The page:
|Intro||US Navy officer|
|Was||Military officer Film editor Screenwriter Soldier Officer|
|From||United States of America|
|Field||Film, TV, Stage & Radio Military|
|Birth||5 February 1873, St. Louis, USA|
|Death||27 April 1939, Brooklyn, USA (aged 66 years)|
Harry Handly Caldwell (February 5, 1873 – April 27, 1939) was America's first submarine captain. He became the first naval submarine commanding officer, of any nation, when he assumed command of USS Holland (SS-1) on October 12, 1900.
Harry Handly Caldwell was born in St. Louis, Missouri in on February 5, 1873. He was appointed to the United States Naval Academy from Quincy, Illinois in 1887 and graduated in 1891.
Following graduation, during his mandatory two-year midshipman deployment, he served aboard the USS Concord. After promotion to Ensign, he saw service on the USS Monadnock, and USS Michigan. Other sea duty assignments involved protecting missionaries during the First Sino-Japanese War.
Prior to the Spanish–American War, Caldwell was serving on board the cruiser Olympia as flag secretary to Admiral George Dewey. As war with Spain grew imminent, Dewey moved the fleet from Hong Kong to Mirs Bay. Ensign Caldwell remained behind, awaiting official word of war from the United States. When he received the declaration, Caldwell made a daring journey through hostile and undeveloped parts of China, by open boat and on horseback, to deliver the news to Dewey. During the Battle of Manila Bay, Caldwell took charge of dispatches and commanded a secondary battery aboard the Olympia, which made him eligible for the Manila Bay Medal. He was cited for his bravery and advanced in rank. Upon his return home to Quincy, its citizens presented him with a silver loving cup, an imitation of the gold one presented to Dewey in New York.
After the war, Caldwell remained with Dewey as his aide and secretary. He was promoted to Lieutenant (junior grade) on March 3, 1899. On November 9, 1899, he was best man at Admiral Dewey's wedding to Mrs. Mildred McLean Hazen.
In March 1900, Admiral Dewey was invited to ride aboard the Holland when it was undergoing exhibition on the Potomac River. When the Admiral politely declined, Caldwell was offered the opportunity and accepted. Caldwell was highly impressed by the new craft and requested to serve aboard her when she became a commissioned warship. Caldwell commanded Holland during its pre commissioning trials off Newport, Rhode Island in August to September 1900. During the trials, Caldwell closed to within torpedo range of the USS Kearsarge, flagship of the U.S. Navy's North Atlantic Squadron, without being detected. While in command, he also trained crews to man submarines under construction for the Navy by the Electric Boat Company.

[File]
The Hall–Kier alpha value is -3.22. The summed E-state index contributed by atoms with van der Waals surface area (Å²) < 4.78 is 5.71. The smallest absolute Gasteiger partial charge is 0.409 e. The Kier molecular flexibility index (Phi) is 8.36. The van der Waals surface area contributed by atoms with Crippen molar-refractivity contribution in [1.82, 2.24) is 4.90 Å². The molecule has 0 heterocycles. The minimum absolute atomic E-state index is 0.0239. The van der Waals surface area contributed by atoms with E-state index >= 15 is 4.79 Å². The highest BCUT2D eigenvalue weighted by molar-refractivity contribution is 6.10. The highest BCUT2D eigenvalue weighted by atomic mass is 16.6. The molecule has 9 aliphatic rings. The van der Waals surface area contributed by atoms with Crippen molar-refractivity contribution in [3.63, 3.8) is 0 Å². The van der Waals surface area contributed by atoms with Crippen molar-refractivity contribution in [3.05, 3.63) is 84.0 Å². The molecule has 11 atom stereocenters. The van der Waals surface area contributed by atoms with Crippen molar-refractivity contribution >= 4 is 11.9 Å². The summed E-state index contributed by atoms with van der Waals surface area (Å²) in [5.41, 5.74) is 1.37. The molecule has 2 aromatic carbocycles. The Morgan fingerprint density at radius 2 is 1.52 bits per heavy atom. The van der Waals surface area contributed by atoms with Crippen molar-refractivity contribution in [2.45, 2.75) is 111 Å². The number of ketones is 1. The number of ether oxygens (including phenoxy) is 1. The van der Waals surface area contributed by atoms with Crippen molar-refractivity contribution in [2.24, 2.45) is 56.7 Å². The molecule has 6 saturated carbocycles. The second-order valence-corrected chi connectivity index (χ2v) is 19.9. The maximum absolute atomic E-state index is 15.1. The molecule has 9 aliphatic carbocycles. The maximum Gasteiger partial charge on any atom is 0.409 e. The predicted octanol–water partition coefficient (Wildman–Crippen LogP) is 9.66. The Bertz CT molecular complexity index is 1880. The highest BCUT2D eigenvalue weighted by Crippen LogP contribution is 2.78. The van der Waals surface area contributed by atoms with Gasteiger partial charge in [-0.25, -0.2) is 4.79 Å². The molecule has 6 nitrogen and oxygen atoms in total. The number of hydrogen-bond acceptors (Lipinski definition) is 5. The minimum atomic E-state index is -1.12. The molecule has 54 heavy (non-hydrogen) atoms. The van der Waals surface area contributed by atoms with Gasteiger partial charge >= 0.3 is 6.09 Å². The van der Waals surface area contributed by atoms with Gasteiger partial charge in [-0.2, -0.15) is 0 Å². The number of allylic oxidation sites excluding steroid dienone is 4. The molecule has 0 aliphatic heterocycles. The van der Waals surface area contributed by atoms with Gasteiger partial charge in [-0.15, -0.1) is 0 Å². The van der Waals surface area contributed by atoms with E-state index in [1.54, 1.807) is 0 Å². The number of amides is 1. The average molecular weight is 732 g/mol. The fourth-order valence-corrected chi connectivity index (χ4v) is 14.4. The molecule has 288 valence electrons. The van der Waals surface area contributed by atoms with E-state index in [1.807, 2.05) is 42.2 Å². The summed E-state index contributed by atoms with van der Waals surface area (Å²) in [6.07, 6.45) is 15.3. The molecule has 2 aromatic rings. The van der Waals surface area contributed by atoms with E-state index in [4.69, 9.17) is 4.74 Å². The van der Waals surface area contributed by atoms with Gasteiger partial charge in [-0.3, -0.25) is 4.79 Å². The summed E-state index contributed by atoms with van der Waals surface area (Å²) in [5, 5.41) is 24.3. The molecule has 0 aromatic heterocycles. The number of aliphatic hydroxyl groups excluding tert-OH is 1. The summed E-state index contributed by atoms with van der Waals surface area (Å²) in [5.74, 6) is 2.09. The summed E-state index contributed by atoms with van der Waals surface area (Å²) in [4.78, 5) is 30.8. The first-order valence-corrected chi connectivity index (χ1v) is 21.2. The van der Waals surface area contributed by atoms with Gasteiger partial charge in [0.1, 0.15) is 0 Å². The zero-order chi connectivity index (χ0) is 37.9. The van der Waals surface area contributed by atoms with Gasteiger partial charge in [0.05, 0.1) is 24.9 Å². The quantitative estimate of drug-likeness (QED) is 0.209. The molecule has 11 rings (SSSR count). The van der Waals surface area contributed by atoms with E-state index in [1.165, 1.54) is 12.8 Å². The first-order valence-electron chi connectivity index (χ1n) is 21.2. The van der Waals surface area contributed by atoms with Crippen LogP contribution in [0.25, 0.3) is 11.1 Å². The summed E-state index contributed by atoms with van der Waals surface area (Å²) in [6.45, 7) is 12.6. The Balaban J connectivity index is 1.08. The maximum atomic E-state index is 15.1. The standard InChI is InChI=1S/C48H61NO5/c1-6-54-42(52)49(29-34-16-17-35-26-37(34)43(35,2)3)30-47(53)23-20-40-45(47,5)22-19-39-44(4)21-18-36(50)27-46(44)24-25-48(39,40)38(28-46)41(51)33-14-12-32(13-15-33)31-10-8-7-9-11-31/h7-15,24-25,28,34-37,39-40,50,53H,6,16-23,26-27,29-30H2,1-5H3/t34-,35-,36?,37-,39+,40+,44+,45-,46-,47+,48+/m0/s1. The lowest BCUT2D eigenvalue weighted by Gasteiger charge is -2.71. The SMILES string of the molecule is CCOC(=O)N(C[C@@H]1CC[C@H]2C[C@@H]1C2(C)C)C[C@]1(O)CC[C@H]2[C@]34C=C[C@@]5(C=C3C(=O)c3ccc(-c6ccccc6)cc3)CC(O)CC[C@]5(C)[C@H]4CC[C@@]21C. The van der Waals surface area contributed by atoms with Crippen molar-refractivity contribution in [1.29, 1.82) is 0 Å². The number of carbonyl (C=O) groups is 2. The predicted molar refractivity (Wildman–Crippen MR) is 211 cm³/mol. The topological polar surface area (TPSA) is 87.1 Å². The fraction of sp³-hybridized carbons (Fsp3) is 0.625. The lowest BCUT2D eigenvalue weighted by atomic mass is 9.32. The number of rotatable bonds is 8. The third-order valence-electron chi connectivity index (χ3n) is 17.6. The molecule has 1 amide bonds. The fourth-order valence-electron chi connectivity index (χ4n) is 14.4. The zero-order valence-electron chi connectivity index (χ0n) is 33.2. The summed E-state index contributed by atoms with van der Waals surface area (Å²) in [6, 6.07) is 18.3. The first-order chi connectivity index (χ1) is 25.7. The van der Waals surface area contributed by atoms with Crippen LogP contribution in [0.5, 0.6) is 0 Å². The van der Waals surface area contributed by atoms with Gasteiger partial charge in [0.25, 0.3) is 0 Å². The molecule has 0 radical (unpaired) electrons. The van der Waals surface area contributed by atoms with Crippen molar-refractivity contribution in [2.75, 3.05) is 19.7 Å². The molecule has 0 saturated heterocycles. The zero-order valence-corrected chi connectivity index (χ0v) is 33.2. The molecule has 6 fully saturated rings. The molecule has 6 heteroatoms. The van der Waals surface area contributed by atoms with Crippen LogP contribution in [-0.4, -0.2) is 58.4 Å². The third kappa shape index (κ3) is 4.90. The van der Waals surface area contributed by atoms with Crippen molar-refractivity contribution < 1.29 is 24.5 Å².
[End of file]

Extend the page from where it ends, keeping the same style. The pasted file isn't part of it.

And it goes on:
Following his submarine experience, he served on the USS Maine. Next he conducted inspection duty at the Philadelphia and Camden Shipyards, overseeing construction at Cramp's and Neafie & Levy's shipyards. This was followed by service as navigator aboard the USS Milwaukee.
In May 1909, he was found guilty by court martial of "conduct to the prejudice of good order and discipline" due to overindulgence in alcohol. One month later, on June 15, 1909, he retired after almost 22 years in uniform. After his retirement, he entered the motion picture industry. In 1916, he became the vice president of the C. L. Chester Company, producing travel documentaries.
On May 10, 1917, at the beginning of World War I, he returned to duty in the Fleet Naval Reserve. He commanded the Amphitrite, the guard ship of New York Harbor. He was in charge of the submarine net protecting New York harbor, and all entering vessels had to report to him. He was promoted to commander on November 14, 1919.
After the war, he resumed his position at the C. L. Chester Pictures Corporation where he met and, in 1921, married Katherine Hilliker (née Clark). Together they collaborated to write plays and movie scenarios for leading companies like Metro-Goldwyn-Mayer, United Artists, and Fox. They also worked as production editors on many well-known silent and talking pictures, including Ben Hur and 7th Heaven. They were the parents of Captain Harry H. Caldwell Jr. (1922–2008), whose early career was also as a submarine officer in the U.S. Navy.
Caldwell died in the Brooklyn Naval Hospital on April 27, 1939 and is buried with his wife in Arlington National Cemetery.
This article incorporates public domain material from websites or documents of the United States Navy.